Music to Edit By

I haven’t figured out why it happens, but sometimes there are spells in which I forget the power of music to change my state of mind. Maybe I worry reflexively that it will just add noise to already overloaded moments. Or maybe I worry reflexively that music will disconnect me too much from those I care about, even if for just a moment.

But that’s all the worry is most times: a reflex in the moment. It’s there to try to simplify things for us. It’s there to keep itself vigilant. That’s its job.

My job, though, is often to edit. And the right music has been a wonderful tool for taking the worry out of that task.

What I Need in an Editing Soundtrack

When writing, I’ve grown to think of music as prayerlike. I hope to share more about that another day. But when I’m editing, I need music to function somewhat like a metronome smoothing out any of my reactions to a text. Here I’m thinking of predictable patterns that drive me from word to word and letter to letter.

I also need something without lyrics. Pretty reasonable, right? The words of the text should get all of my focus. And who knows what I might accidentally mix in there from a song. The only exception I might make would be for trance-style electronic music, but only if I’m sure the repeated lyrics won’t stick and distract.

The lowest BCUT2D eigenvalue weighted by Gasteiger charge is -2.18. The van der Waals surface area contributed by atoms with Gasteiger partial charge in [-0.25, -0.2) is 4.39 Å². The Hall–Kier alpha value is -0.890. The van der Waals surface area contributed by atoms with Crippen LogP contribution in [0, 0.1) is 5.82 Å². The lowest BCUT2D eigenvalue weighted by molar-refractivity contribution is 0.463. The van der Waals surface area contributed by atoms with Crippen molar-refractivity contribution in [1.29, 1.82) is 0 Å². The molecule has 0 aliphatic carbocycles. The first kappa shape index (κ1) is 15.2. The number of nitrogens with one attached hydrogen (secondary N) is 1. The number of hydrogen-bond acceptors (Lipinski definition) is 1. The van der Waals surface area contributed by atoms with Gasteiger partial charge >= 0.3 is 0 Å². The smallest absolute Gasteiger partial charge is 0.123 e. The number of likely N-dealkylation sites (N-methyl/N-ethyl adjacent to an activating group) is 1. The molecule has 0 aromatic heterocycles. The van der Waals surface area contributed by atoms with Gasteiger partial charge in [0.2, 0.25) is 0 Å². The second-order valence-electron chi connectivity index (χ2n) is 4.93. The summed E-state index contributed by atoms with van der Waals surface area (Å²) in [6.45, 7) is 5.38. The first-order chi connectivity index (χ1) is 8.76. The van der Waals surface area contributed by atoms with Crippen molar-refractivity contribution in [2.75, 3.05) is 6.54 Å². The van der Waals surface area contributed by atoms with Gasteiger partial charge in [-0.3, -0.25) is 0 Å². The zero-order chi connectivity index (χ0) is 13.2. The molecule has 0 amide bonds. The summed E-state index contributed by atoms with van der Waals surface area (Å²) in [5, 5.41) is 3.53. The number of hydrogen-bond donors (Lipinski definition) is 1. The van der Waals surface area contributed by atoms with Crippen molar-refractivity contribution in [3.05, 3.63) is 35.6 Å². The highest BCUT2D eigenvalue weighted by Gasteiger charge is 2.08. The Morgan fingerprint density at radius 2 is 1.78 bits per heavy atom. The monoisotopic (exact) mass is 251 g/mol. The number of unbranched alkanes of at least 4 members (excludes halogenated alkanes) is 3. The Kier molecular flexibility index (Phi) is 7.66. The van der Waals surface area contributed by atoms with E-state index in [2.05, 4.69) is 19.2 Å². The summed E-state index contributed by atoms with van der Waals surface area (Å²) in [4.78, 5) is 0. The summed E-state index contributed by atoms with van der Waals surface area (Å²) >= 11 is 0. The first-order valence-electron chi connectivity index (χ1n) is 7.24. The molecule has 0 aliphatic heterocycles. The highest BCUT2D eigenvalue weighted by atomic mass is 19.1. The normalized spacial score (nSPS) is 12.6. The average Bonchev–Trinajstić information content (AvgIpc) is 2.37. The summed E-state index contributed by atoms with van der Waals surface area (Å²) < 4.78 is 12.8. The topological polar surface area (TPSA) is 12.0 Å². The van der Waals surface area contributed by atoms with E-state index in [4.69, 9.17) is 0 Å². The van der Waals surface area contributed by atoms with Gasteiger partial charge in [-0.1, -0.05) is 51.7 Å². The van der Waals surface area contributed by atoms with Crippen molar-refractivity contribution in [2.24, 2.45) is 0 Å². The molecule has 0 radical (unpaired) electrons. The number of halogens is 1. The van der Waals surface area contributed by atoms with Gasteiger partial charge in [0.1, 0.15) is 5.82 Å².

It’s a great bonus if I can play a track on repeat as needed.  Have to be something I can’t get sick of.  In our home, we each have favorites we can spin for eternity.

Over the years, I’ve ended up choosing anything from ragtime and spy themes to electronica and video game soundtracks.

My Current Rotation List

I’d love to hear what other editors listen to as they work, including that ol’ traditional standard: silence.






6 thoughts on “Music to Edit By

  1. I find silence works best for editing and intensive detail oriented writing. Rock/Punk/Metal all work well for creativity outbursts (especially when writing while exercising), and soft love songs for soft love scenes 🙂 (there’s a surprise!)

    Liked by 1 person

    1. It’s hard to overestimate the clarity of silence, isn’t it. I’ve noticed a strange reverse for me, also: I often work well in a crowded public space. Thanks for your list and reply.

      Liked by 1 person

      1. That’s interesting about the crowded public space … I was never quite able to make it work for me. Sometimes it stops me from procrastinating, but most of the time it’s just too distracting … Still, nice to hear it works for others!


      2. Yes, it’s probably a subconscious motivator for me somehow. I don’t think it would be my first choice. And I often get inspiration for poetry at inconvenient times. Like on the road or just before sleep. Those are when the muse is closest for a lot of us, it seems. Interesting to note how distraction affects each part of writing.

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